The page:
Brad Marchand’s goal-scoring streak came to an end during the Bruins’ 2-1 overtime win over Columbus on Tuesday, but the previous 13 games offered a much-needed jolt of entertainment to a disappointing and frustrating season.
Stats – simple, complex, analytical, indecipherable – won’t do justice to Marchand’s recent goal streak. That’s not to say statistics have no place in this space – I hope to use stats often and, more importantly, learn a great deal about the advanced, possession-driven and honestly, difficult-to-understand numbers that make up so much of hockey analysis these days – but they just don’t mean anything when you’ve watched Marchand ignite into a little flaming ball of hate, scoring a baker’s dozen in his previous 13 games.
I can’t remember the last time a Boston Bruin has skated with as much confidence, swagger and gusto as Marchand is. He’s going 1-against-4 on a regular basis, finding openings in airtight spaces and giving his teammates clear lanes to find his scorching-hot stick, and most importantly to a team like this one, he’s finishing. In the post-NFL season and before Spring Training arrives, Marchand is the special kind of athlete any Boston sports fan should be watching on a regular basis.
Take his goal against the Winnipeg Jets on Feb. 11. A loose puck in the neutral zone, contested by Brett Connolly and at least two Jets, suddenly turned into Marchand accelerating through center ice and blowing by three of his opponents and calmly flipping a backhand past goalie Connor Hellebuyck into the top shelf. Marchand’s always had the breakaway speed to blow past his opponents, but finishing has never been as sure a thing as it is for him now.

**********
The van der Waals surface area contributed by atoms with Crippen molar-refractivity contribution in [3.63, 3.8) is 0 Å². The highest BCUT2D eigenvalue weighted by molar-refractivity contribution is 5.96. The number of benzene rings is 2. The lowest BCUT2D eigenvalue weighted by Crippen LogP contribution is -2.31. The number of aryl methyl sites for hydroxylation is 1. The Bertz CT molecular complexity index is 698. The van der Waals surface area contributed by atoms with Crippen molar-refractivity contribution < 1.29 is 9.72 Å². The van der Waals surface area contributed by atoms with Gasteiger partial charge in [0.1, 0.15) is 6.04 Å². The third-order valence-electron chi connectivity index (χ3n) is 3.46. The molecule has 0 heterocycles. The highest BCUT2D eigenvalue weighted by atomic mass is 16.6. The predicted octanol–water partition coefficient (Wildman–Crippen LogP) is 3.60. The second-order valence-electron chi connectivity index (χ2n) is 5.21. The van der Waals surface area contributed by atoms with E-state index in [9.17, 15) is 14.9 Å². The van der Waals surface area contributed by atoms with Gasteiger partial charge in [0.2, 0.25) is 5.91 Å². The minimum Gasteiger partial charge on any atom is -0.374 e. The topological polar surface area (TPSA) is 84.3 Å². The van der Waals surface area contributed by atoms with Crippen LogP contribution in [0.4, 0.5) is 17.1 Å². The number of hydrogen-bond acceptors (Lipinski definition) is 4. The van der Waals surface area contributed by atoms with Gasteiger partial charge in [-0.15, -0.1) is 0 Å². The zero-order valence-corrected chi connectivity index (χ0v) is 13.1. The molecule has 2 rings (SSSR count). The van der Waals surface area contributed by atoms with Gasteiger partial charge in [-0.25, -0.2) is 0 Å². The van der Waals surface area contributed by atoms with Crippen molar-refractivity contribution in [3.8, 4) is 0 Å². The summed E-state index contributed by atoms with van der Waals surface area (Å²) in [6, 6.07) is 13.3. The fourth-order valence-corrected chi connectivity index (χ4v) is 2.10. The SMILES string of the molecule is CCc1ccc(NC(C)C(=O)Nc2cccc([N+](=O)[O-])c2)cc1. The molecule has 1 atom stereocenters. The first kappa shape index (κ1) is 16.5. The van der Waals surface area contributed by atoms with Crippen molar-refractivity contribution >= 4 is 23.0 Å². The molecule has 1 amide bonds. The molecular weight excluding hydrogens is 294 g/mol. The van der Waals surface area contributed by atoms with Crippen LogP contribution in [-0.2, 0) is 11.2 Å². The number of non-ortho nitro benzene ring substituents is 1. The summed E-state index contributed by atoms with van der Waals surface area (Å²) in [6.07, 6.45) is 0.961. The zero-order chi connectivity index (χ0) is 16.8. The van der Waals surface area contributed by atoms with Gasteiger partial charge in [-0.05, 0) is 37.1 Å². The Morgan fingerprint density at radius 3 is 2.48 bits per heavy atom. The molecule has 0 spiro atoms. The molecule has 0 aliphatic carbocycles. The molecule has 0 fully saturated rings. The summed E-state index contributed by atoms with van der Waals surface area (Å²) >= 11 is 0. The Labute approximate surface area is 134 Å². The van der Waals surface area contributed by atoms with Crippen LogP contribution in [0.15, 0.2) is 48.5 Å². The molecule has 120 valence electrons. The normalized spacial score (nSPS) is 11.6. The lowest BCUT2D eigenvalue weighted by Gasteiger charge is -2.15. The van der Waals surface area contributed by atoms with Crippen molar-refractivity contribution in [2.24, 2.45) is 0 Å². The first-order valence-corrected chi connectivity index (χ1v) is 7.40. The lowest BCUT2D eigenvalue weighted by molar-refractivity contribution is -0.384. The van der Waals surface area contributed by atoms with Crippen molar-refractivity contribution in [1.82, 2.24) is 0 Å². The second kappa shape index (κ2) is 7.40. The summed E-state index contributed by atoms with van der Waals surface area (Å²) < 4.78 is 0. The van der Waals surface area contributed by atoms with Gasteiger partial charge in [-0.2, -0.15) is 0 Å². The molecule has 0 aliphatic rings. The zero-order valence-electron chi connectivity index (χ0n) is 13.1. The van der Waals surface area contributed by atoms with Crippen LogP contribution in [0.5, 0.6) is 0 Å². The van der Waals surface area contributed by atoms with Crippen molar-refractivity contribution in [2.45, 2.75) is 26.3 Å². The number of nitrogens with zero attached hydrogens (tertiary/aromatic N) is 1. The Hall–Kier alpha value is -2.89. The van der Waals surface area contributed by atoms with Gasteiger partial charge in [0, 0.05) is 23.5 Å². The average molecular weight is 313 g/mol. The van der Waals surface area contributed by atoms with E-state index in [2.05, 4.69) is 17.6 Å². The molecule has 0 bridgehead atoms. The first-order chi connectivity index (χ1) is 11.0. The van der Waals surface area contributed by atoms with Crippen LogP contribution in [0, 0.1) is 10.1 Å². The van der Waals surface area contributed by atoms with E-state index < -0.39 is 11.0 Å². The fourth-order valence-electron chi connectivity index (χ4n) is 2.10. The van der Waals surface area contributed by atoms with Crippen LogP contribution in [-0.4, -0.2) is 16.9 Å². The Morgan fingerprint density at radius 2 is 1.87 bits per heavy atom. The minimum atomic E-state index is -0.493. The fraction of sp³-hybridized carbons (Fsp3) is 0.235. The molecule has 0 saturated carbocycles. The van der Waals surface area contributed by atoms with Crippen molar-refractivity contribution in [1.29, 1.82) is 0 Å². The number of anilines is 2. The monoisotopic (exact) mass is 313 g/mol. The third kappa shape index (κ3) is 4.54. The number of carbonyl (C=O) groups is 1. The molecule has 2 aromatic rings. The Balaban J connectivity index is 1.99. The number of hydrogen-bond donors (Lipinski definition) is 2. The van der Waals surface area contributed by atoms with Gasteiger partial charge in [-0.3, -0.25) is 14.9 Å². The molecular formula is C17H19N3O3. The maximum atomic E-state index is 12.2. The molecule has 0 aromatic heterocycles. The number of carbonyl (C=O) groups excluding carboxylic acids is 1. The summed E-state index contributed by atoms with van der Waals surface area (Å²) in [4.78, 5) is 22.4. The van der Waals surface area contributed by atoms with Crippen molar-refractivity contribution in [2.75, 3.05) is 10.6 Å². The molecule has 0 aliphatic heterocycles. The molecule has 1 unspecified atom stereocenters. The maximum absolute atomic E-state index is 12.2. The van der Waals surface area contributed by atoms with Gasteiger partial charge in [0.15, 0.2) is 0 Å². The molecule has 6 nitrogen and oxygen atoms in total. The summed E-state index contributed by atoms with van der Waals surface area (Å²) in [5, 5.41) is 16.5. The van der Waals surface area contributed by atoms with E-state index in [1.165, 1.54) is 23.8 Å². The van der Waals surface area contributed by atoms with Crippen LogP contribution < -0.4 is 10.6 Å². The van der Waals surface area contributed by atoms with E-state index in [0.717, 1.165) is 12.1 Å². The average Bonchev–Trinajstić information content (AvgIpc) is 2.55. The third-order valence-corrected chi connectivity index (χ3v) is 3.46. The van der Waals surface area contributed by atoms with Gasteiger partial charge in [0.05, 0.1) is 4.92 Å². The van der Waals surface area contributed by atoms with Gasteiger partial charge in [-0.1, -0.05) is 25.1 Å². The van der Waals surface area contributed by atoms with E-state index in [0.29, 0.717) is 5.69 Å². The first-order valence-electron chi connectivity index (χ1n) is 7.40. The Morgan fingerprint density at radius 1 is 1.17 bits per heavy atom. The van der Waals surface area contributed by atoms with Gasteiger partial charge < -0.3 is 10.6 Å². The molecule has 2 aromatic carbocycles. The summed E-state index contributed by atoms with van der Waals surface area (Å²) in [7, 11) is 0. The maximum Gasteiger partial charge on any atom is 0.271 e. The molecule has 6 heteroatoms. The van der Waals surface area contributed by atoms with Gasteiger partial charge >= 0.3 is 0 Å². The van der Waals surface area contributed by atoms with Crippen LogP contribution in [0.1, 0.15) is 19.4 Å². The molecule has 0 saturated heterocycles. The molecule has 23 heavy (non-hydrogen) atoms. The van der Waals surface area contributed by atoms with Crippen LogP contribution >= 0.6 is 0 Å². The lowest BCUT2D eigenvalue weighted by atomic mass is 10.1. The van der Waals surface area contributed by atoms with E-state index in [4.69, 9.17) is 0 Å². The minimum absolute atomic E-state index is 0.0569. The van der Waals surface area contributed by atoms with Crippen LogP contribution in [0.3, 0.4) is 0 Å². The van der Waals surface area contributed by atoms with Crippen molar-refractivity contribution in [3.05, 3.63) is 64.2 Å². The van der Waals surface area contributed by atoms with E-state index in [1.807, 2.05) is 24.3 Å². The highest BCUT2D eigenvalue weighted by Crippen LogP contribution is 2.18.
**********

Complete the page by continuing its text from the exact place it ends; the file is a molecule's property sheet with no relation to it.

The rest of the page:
During his 13-for-13 scoring streak (that’s not 13 straight games, as some have assumed about this insane streak. Marchand was held off the score sheet on Jan. 26 in the 6-2 loss against Anaheim, but he quickly atoned with a two-goal effort the following game, an OT loss against Toronto), Marchand is shooting a ridiculous, and unsustainable, 27 percent.
Beyond the fine touch he’s discovered with the puck, Marchand is pulling off highlight-reel plays on what seems to be a shift-by-shift basis. For all the criticism he – sometimes rightly – takes for playing over the edge, taking stupid penalties, and stupider suspensions, one of my personal irks with Marchand has long been his puck handling abilities.
In years past, I would notice #63 hanging onto the puck too long, not making the safe play to maintain possession in the offensive zone, and often causing an offsides, either by jumping the line too early, or pulling up in front of the defense, causing a linemate to be called. Now, however, Marchand is doing whatever he wants with the puck. I’m glad I was wrong to criticize him for his sense of overconfidence, since that attitude has largely contributed to his sense of swagger and astonishingly entertaining playmaking abilities.